Wilson Audio Specialties Chronosonic XVX Loudspeaker $329,000 Review
December 26, 2020 § Leave a comment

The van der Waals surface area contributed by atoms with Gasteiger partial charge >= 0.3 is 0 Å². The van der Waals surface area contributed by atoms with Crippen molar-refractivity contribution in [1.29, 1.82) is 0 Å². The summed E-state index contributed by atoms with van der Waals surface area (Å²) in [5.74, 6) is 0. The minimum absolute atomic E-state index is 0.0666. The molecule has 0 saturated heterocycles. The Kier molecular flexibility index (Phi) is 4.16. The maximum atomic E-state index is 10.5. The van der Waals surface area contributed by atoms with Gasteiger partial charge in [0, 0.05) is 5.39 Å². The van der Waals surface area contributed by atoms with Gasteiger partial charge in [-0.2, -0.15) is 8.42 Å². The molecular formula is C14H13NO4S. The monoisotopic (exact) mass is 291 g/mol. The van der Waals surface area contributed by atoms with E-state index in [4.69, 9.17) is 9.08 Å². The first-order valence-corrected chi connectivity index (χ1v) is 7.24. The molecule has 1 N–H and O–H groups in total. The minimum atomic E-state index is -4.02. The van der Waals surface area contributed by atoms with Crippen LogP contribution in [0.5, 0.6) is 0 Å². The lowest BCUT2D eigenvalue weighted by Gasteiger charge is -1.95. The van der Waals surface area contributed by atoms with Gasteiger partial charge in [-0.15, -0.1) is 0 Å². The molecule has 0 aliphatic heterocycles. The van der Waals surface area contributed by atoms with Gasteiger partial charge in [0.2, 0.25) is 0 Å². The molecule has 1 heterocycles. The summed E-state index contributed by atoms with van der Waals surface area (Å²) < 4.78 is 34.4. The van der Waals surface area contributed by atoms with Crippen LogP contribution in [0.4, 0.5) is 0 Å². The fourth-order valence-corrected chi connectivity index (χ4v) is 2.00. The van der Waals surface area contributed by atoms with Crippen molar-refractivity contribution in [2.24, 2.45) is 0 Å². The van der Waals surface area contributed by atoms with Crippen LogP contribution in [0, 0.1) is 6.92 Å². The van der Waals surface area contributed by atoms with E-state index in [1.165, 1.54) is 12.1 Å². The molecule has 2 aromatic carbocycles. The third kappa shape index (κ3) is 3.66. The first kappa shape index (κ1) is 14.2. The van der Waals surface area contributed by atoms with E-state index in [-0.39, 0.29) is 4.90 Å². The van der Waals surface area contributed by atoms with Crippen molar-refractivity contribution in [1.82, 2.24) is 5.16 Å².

I had a hard time wrapping my head around the XVX’s tonal balance. On one hand, it is extremely flat, smooth, and neutral in character, all the way down to the bottom octave. When playing music without much energy in the mid-to-upper bass, the XVX’s bottom-end is world class in pitch definition and clarity, but doesn’t sound qualitatively different from other reference-class loudspeakers. But when asked to reproduce instruments with a lot of energy in the lower registers, the XVX takes on an entirely different character. Suddenly, it’s as though there’s another level of weight, richness of tone color, solidity, and visceral power. The XVX, unlike any other speaker I’ve heard, fully reproduces the solidity, density, and weight of low-frequency-rich instruments such as an orchestra’s doublebass section, or brass instruments when playing in their lower registers. This is the classic “power range” of the orchestra, and heard through the XVX it is thrilling. Listen, for example, to the Dallas Winds brass section on the spectacular Keith Johnson recording John Williams at the Movies on Reference Recordings (176/24 downloaded from Reference). The big brass-section tuttis will lift you out of your seat with their force. Not only that, but the timbre of the instruments is fully fleshed out, without the common affliction of low-frequency-rich instruments sounding thinned in tone color and robbed of their weight.